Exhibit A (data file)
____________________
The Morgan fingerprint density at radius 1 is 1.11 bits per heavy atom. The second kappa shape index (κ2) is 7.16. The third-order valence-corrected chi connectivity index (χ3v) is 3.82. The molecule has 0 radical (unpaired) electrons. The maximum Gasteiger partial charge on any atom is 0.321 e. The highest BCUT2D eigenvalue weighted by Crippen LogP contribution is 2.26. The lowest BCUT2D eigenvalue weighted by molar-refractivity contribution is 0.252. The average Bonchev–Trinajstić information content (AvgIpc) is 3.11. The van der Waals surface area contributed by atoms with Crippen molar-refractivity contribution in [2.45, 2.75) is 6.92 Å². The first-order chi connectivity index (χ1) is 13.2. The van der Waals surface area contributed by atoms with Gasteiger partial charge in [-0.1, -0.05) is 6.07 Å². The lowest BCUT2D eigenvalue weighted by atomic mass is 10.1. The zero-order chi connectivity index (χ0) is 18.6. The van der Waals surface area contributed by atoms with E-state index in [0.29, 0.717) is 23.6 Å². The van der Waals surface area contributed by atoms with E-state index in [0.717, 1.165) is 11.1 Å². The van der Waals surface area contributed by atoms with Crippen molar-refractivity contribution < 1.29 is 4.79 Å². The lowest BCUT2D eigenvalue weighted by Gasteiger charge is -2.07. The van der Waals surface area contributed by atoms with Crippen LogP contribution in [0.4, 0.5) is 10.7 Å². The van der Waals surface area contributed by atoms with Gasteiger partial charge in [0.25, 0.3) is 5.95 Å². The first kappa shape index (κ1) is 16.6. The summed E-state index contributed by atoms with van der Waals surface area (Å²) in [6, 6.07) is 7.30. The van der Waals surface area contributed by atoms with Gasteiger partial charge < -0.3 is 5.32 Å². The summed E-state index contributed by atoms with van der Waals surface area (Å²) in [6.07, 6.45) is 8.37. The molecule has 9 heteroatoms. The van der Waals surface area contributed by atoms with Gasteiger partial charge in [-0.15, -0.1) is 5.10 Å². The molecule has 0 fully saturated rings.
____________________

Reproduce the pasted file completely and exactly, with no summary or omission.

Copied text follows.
The Morgan fingerprint density at radius 1 is 1.11 bits per heavy atom. The second kappa shape index (κ2) is 7.16. The third-order valence-corrected chi connectivity index (χ3v) is 3.82. The molecule has 0 radical (unpaired) electrons. The maximum Gasteiger partial charge on any atom is 0.321 e. The highest BCUT2D eigenvalue weighted by Crippen LogP contribution is 2.26. The lowest BCUT2D eigenvalue weighted by molar-refractivity contribution is 0.252. The average Bonchev–Trinajstić information content (AvgIpc) is 3.11. The van der Waals surface area contributed by atoms with Crippen molar-refractivity contribution in [2.45, 2.75) is 6.92 Å². The first-order chi connectivity index (χ1) is 13.2. The van der Waals surface area contributed by atoms with Gasteiger partial charge in [-0.1, -0.05) is 6.07 Å². The lowest BCUT2D eigenvalue weighted by atomic mass is 10.1. The zero-order chi connectivity index (χ0) is 18.6. The van der Waals surface area contributed by atoms with E-state index in [0.29, 0.717) is 23.6 Å². The van der Waals surface area contributed by atoms with E-state index in [0.717, 1.165) is 11.1 Å². The van der Waals surface area contributed by atoms with Crippen molar-refractivity contribution < 1.29 is 4.79 Å². The lowest BCUT2D eigenvalue weighted by Gasteiger charge is -2.07. The van der Waals surface area contributed by atoms with Crippen LogP contribution in [0.4, 0.5) is 10.7 Å². The van der Waals surface area contributed by atoms with Gasteiger partial charge in [0.25, 0.3) is 5.95 Å². The first kappa shape index (κ1) is 16.6. The summed E-state index contributed by atoms with van der Waals surface area (Å²) in [6, 6.07) is 7.30. The van der Waals surface area contributed by atoms with Gasteiger partial charge < -0.3 is 5.32 Å². The summed E-state index contributed by atoms with van der Waals surface area (Å²) in [6.07, 6.45) is 8.37. The molecule has 9 heteroatoms. The van der Waals surface area contributed by atoms with Gasteiger partial charge in [-0.15, -0.1) is 5.10 Å². The molecule has 0 fully saturated rings.